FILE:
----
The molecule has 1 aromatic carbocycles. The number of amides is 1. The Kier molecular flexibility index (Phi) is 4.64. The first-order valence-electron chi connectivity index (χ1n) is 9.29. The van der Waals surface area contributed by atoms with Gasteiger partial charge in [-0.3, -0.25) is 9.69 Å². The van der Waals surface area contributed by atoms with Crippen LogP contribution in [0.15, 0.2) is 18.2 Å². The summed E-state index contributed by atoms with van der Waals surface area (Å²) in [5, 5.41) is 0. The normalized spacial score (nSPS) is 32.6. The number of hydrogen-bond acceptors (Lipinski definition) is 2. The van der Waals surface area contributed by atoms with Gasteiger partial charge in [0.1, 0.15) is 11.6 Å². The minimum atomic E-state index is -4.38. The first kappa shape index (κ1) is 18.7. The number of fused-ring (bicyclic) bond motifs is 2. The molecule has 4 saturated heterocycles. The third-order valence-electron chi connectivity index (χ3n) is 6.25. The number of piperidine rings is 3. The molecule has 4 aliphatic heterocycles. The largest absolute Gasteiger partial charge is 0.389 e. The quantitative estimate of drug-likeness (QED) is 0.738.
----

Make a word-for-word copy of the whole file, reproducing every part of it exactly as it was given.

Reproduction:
The molecule has 1 aromatic carbocycles. The number of amides is 1. The Kier molecular flexibility index (Phi) is 4.64. The first-order valence-electron chi connectivity index (χ1n) is 9.29. The van der Waals surface area contributed by atoms with Gasteiger partial charge in [-0.3, -0.25) is 9.69 Å². The van der Waals surface area contributed by atoms with Crippen LogP contribution in [0.15, 0.2) is 18.2 Å². The summed E-state index contributed by atoms with van der Waals surface area (Å²) in [5, 5.41) is 0. The normalized spacial score (nSPS) is 32.6. The number of hydrogen-bond acceptors (Lipinski definition) is 2. The van der Waals surface area contributed by atoms with Gasteiger partial charge in [0.1, 0.15) is 11.6 Å². The minimum atomic E-state index is -4.38. The first kappa shape index (κ1) is 18.7. The number of fused-ring (bicyclic) bond motifs is 2. The molecule has 4 saturated heterocycles. The third-order valence-electron chi connectivity index (χ3n) is 6.25. The number of piperidine rings is 3. The molecule has 4 aliphatic heterocycles. The largest absolute Gasteiger partial charge is 0.389 e. The quantitative estimate of drug-likeness (QED) is 0.738.